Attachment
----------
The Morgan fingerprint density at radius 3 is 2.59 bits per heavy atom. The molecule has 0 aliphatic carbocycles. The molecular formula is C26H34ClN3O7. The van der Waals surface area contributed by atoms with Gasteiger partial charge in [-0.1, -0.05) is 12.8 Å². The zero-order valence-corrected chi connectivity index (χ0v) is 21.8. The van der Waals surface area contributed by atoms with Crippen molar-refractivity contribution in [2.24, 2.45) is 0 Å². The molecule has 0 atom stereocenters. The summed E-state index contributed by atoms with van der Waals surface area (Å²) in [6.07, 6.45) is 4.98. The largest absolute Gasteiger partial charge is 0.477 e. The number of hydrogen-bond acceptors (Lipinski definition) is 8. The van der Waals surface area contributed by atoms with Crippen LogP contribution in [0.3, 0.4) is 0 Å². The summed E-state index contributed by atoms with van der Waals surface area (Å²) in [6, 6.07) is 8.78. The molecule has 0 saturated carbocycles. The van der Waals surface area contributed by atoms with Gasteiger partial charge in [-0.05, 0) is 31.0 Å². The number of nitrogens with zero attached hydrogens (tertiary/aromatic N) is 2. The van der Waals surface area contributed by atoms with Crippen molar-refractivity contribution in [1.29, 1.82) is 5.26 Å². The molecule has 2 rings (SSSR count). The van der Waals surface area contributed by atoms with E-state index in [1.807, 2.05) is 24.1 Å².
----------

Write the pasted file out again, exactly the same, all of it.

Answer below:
The Morgan fingerprint density at radius 3 is 2.59 bits per heavy atom. The molecule has 0 aliphatic carbocycles. The molecular formula is C26H34ClN3O7. The van der Waals surface area contributed by atoms with Gasteiger partial charge in [-0.1, -0.05) is 12.8 Å². The zero-order valence-corrected chi connectivity index (χ0v) is 21.8. The van der Waals surface area contributed by atoms with Crippen molar-refractivity contribution in [2.24, 2.45) is 0 Å². The molecule has 0 atom stereocenters. The summed E-state index contributed by atoms with van der Waals surface area (Å²) in [6.07, 6.45) is 4.98. The largest absolute Gasteiger partial charge is 0.477 e. The number of hydrogen-bond acceptors (Lipinski definition) is 8. The van der Waals surface area contributed by atoms with Crippen LogP contribution in [0.3, 0.4) is 0 Å². The summed E-state index contributed by atoms with van der Waals surface area (Å²) in [6, 6.07) is 8.78. The molecule has 0 saturated carbocycles. The van der Waals surface area contributed by atoms with Gasteiger partial charge in [-0.05, 0) is 31.0 Å². The number of nitrogens with zero attached hydrogens (tertiary/aromatic N) is 2. The van der Waals surface area contributed by atoms with Crippen molar-refractivity contribution in [1.29, 1.82) is 5.26 Å². The molecule has 2 rings (SSSR count). The van der Waals surface area contributed by atoms with E-state index in [1.807, 2.05) is 24.1 Å².